Crane Co., Crane Merchandising Systems, Vending, Vending Machines, Automated Retailing, Coin-Op, Payment Systems, Eric Fast, Brad Ellis, National Vendors, Dixie-Narco, Automatic Products, GPL, CashCode, National Rejectors, Telequip
STAMFORD, CT -- Crane Co. reported that sales in its merchandising systems business unit declined $41.8 million, or 37%, in the first quarter of 2009. Sales for the period were $71.7 million, compared with $113.5 million for the same quarter in 2008.
The company said losses in its merchandising systems business reflect a sharp decline in vending sales and, to a lesser extent, weaker sales in its payment solutions business.
Operating profit and margins declined significantly reflecting the "deleverage" on reduced sales, Crane said. Operating profit plunged $11.2 million, or 79%, to $3 million. Profit margins were 4.2% compared with 12.5% in the 2008 fourth quarter.
In response to lower demand, headcount at the merchandising business unit has been reduced approximately 21% compared with year-end 2007 levels. As part of a restructuring program, the company announced earlier this year that it will consolidate its vending machine production in its South Carolina plant during the fourth quarter.
Crane's companywide first-quarter net sales dropped $123.7 million, or 18%, to $555.1 million. Its first-quarter 2009 net income was $23.3 million, or 40¢ per diluted share, compared with first-quarter 2008 net income of $48.4 million, or $79¢ per diluted share.
(Net income for the quarter included an after-tax charge of $5 million, or 9¢ per share, related to a legal settlement announced on April 20; excluding this charge, first quarter 2009 net income would have been $28.1 million, or 48¢ per diluted share. Crane reached an agreement to settle a lawsuit brought by Coachmen Industries alleging failure of Crane's fiberglass-reinforced plastic material.)
Crane president and chief executive Eric C. Fast said the quarter's sales decline was most notable in the company's short-cycle businesses, particularly engineered materials and merchandising systems, which have been negatively affected by very difficult end-market conditions. While sales in these divisions were lower than expected, he indicated, company's cost-reduction program would offset the impact.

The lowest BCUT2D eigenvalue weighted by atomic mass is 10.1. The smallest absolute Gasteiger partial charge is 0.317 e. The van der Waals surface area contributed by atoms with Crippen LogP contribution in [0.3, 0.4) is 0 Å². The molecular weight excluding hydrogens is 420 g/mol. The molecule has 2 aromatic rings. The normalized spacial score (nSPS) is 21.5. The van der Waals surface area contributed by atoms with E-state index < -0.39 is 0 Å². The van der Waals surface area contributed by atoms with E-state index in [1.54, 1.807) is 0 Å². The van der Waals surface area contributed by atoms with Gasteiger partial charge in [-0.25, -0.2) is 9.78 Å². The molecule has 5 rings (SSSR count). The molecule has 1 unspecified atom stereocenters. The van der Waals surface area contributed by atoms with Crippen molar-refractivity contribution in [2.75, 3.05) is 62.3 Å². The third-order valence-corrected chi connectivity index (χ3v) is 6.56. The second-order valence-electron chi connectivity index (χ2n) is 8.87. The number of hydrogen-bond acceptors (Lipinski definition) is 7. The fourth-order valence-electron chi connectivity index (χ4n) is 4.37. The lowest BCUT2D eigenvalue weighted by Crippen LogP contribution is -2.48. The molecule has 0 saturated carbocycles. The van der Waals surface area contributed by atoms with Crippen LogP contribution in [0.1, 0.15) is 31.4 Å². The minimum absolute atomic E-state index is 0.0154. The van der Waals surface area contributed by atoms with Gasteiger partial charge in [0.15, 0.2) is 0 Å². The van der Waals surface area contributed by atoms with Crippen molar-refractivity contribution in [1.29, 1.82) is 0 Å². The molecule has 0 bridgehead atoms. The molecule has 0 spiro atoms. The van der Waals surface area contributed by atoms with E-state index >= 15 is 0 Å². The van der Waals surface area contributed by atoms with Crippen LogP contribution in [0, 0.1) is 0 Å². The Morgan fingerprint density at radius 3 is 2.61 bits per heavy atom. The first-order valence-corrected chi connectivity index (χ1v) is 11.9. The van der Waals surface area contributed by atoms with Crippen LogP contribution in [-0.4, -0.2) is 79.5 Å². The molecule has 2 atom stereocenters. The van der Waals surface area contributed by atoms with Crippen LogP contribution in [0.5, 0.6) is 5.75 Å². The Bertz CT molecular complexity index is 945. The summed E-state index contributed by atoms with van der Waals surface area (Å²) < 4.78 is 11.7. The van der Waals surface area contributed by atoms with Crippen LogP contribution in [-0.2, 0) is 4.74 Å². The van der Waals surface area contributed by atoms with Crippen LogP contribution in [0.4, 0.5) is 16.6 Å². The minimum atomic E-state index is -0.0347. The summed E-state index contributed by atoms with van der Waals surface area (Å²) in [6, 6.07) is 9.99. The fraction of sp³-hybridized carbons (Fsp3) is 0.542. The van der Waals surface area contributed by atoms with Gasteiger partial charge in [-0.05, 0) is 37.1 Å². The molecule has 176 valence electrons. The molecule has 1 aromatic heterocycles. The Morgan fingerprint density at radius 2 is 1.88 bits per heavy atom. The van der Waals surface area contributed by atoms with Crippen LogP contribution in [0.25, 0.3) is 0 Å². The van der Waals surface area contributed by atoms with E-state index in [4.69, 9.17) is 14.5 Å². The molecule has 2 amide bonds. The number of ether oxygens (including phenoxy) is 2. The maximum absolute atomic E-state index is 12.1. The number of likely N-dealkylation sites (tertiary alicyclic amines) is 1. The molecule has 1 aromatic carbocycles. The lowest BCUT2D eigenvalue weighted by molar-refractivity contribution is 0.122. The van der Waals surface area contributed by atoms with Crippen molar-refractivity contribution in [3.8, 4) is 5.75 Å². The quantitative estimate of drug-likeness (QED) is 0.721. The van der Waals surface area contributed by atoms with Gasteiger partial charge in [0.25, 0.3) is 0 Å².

Founded in 1855, Crane provides products and solutions to customers in aerospace, electronics, hydrocarbon processing, petrochemical, chemical, power generation, automated merchandising and transportation, among other markets. It has five business segments: Aerospace and Electronics, Engineered Materials, Merchandising Systems, Fluid Handling and Controls. The company has approximately 10,500 employees in North America, South America, Europe, Asia and Australia.
Headquartered in St. Louis, Crane Merchandising Systems is composed of two solution-providing segments that enable seamless integration of equipment, vending management software and payment systems. Crane Vending Solutions, whose brands include National Vendors, Dixie-Narco, Automatic Products, GPL and Stentorfield, is a leading machine manufacturer. Crane's Streamware business unit, which develops and markets management software, is part of the Vending Solutions segment.
Crane Payment Solutions is an alliance of Crane-owned companies CashCode, National Rejectors Inc. GmbH (NRI) and Telequip Corp. These businesses offer a wide range of innovative, reliable currency systems; all three are key suppliers to markets including global vending, gaming, retail and transportation.
Crane Merchandising Systems, which produces much of its equipment in St. Louis, is consolidating all its vending machine manufacturing into its Williston, SC, plant. That facility was acquired when Crane purchased Dixie-Narco in 2006.
Since that acquisition, Crane reports, it has been driving continuous improvement actions and productivity increases across both North American plants under Crane Co.'s Operational Excellence program. The plant consolidation will facilitate operating synergies by establishing a "manufacturing supercenter" that can produce any type of vending or foodservice dispensing equipment, the company said.
The consolidation, which was expected to begin in March, will occur in phases. Crane promises that its high standards for product quality and delivery will not be compromised, and all sales, service and supplier points of contact will remain unchanged.
Crane Merchandising Systems president Brad Ellis said: "In spite of all the strategic and economic advantages associated with this consolidation, this has been a most difficult decision. We have many long-term dedicated employees in St. Louis, and we sincerely regret the impact this action may have on their lives."